CMS Proposes Cancellation of Mandatory EPMs and Cardiac Rehabilitation Incentive Payment Model
On August 15th 2017 the Centers for Medicare & Medicaid Services (CMS) proposed the cancellation of mandatory Episode Payment Models (EPMs) and the Cardiac Rehabilitation (CR) incentive payment model and to rescind regulations governing these models. Comments on the proposed cancellation will be received until October 15, 2017.
The mandatory EPMs and CRI, scheduled to begin on January 1, 2018, aim to improve quality of care for Medicare beneficiaries and encourage hospitals, physicians and post-acute care providers to work together to improve care coordination throughout episodes of care. Hospitals in selected geographic areas would participate in retrospective episode-based payments for items and services related to AMI and CABG, beginning with hospitalization and extending through 90 days after discharge.
The models were being implemented by the CMS Innovation Center to all hospitals in geographic areas defined by metropolitan service areas (MSAs) in order to yield more generalizable results and provide protections for small and rural providers. AMI and CABG Models were to be implemented in 98 geographic areas, defined by MSAs (counties associated with core areas with populations of at least 50,000) with at least 75 AMI Model eligible cases.
CMS has stated that the proposed cancellation was prompted by comments received for the January 3, 2017 EPM final ruling which included concerns over the burden and challenges these new models presented to providers. “Stakeholders have asked for more input on the design of these models. These changes make this possible and give CMS maximum flexibility to test other episode-based models that will bring about innovation and provide better care for Medicare beneficiaries,” said Seema Verma.
Since the appointments of HHS secretary Tom Price, MD and CMS Administrator Seema Verma, MPH, the bundled payment initiatives have been twice delayed. Both Verma and Price have been critics of mandatory bundles. Price sent a letter to CMS in September 2016 outlining problems with the bundles and claiming that the Center for Medicare and Medicaid Innovation went beyond its authority and did not engage stakeholders during their creation. This past July, Seema Verma stated that CMS is starting a major deregulation initiative designed to help healthcare providers to focus on delivering care and spend less time and resources dealing with complex regulations that do not improve the quality of care.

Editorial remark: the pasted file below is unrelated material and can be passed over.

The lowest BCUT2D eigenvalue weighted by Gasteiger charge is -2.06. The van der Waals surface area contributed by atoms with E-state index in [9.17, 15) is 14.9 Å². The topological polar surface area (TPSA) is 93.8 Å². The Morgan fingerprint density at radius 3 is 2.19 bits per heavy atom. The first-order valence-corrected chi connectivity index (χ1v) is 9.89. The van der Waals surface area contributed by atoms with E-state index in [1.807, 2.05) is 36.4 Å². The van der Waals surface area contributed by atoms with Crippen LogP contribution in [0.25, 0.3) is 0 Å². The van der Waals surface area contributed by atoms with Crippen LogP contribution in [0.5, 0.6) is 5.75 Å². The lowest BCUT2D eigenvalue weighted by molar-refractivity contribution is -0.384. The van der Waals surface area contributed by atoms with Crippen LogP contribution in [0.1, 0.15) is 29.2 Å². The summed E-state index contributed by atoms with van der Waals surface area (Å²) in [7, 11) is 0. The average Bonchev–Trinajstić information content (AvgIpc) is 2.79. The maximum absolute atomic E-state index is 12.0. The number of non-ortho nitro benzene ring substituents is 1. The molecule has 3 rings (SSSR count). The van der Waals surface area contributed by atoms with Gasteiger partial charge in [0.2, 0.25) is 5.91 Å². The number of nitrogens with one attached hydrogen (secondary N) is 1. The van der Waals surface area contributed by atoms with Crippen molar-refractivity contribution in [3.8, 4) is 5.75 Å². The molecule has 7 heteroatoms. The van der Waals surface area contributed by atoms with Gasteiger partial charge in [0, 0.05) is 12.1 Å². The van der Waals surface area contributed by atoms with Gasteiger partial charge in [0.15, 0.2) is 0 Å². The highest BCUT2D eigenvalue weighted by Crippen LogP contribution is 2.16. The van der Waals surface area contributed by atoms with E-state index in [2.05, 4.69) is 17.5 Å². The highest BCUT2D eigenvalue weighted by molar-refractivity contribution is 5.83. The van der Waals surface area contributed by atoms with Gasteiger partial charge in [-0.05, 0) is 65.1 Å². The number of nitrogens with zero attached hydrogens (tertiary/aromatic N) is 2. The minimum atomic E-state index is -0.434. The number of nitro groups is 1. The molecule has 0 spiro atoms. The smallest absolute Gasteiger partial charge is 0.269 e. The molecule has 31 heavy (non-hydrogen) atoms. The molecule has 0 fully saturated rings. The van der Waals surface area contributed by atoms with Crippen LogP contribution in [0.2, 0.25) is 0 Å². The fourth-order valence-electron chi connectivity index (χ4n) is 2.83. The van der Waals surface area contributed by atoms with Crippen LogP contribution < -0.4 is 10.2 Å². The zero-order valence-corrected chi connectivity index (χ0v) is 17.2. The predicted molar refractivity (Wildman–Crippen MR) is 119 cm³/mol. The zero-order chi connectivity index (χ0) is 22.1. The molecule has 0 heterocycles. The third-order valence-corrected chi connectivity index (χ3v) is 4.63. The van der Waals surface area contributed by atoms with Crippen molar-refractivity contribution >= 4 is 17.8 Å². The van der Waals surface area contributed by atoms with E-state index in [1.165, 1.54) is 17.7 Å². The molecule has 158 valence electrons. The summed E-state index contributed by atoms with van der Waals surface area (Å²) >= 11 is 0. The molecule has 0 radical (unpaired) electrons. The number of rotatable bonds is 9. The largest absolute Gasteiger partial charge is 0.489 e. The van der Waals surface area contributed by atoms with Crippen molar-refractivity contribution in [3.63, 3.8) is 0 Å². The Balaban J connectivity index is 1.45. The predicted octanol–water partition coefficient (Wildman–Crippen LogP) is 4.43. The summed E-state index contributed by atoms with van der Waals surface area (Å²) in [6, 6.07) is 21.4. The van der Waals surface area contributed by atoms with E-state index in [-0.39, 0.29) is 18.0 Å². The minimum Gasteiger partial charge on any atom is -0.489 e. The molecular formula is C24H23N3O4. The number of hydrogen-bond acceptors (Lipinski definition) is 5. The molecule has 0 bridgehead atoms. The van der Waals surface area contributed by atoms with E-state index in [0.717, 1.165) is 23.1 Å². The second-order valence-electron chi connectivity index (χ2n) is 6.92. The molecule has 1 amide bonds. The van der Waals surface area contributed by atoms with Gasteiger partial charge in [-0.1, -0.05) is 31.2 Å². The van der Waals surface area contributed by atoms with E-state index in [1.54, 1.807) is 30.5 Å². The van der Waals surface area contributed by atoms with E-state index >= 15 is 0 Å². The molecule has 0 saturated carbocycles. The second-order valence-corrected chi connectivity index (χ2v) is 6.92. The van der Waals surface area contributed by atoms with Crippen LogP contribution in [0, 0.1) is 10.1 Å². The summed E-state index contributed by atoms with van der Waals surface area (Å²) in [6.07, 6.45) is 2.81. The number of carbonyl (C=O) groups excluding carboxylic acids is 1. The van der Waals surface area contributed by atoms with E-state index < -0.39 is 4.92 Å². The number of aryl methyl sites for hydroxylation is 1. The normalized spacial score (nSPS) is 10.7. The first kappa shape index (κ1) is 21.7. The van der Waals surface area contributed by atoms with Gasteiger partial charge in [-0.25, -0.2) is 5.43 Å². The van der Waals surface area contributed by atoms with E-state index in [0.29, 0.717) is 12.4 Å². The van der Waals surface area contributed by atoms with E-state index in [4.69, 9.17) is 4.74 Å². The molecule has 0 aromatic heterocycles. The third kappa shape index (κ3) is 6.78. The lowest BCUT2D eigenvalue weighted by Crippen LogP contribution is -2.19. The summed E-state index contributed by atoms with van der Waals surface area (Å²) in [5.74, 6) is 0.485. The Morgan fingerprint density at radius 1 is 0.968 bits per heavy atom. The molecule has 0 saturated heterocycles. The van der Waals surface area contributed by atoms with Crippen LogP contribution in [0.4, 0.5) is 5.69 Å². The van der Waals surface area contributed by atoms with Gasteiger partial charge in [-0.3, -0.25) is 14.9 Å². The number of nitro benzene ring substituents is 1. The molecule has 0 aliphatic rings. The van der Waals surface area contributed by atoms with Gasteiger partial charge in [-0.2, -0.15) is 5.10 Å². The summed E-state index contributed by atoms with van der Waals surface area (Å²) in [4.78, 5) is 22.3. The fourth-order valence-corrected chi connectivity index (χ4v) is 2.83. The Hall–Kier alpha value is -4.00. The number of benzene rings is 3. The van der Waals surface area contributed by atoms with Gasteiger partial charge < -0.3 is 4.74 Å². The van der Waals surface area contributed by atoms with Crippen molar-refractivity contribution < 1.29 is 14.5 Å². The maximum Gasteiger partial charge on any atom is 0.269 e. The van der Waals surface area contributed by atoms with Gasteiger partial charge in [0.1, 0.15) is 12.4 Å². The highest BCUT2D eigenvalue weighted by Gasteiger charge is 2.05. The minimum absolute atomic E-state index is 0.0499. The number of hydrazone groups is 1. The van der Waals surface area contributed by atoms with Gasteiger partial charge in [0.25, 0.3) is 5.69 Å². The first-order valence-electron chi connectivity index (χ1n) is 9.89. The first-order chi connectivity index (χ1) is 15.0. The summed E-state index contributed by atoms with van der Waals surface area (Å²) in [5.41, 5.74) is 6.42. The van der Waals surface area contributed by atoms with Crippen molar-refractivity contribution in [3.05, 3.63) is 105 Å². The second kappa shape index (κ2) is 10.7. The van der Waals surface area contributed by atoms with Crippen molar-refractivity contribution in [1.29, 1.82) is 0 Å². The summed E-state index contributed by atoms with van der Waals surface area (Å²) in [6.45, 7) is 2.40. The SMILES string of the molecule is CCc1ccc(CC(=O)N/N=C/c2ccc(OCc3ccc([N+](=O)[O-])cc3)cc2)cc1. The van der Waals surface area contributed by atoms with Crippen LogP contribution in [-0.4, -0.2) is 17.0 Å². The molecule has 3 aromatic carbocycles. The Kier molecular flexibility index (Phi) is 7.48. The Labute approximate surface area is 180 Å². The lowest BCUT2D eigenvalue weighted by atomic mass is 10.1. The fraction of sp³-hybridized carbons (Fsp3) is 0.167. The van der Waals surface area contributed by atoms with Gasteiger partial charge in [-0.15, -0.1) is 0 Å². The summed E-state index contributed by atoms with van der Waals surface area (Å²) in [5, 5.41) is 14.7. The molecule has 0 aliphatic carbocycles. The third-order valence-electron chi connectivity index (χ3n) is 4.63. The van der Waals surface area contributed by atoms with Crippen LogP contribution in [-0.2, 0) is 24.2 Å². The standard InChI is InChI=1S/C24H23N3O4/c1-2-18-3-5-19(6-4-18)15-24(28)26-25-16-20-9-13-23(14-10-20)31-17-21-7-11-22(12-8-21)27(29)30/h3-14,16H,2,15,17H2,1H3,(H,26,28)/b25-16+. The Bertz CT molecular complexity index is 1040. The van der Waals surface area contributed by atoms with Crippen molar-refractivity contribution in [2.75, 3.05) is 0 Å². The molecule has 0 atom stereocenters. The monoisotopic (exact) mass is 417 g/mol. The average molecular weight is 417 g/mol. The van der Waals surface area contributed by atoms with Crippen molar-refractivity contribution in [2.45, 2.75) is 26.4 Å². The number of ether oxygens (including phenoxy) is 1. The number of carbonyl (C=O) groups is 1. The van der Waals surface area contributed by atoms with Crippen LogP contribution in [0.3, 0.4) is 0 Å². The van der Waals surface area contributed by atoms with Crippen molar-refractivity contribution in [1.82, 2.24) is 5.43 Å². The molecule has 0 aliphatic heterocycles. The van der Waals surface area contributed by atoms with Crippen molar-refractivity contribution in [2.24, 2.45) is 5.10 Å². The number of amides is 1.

On September 29, 2017, Tom Price resigned from his position as HHS Secretary under mounting pressure from critics over $400,000 in charges for chartered flights for trips that involved both government and personal business. President Trump designated Don Wright, MD, MPH as Acting Secretary of HHS effective Sept 29, 2017. Dr. Wright has worked at HHS for nearly ten years and had been Acting Assistant Secretary for Health at HHS since February 10, 2017.
Price’s exit signals change to come in the way of leadership and as healthcare and cardiovascular care in particular continue to experience change, the factors that beg a shift to value-based care remain constant. Readmissions related to heart attack and heart failure remain high with over 75% of hospitals in the US having faced Medicare’s 30-day readmission penalty in 2016. “It is important for hospitals to continue to improve post-acute care coordination, increase access to CR, and make participation more convenient for patients. Continuing these efforts will best position hospitals for value-based care and improve outcomes for the patients they serve,” said Ade Adesanya, co-founder of Moving Analytics.
More information on the proposed cancellation of EPM and CR models can be found at: https://innovation.cms.gov/initiatives/epm
Downloaded the proposed rule (CMS-5524-P) from the Federal Register at: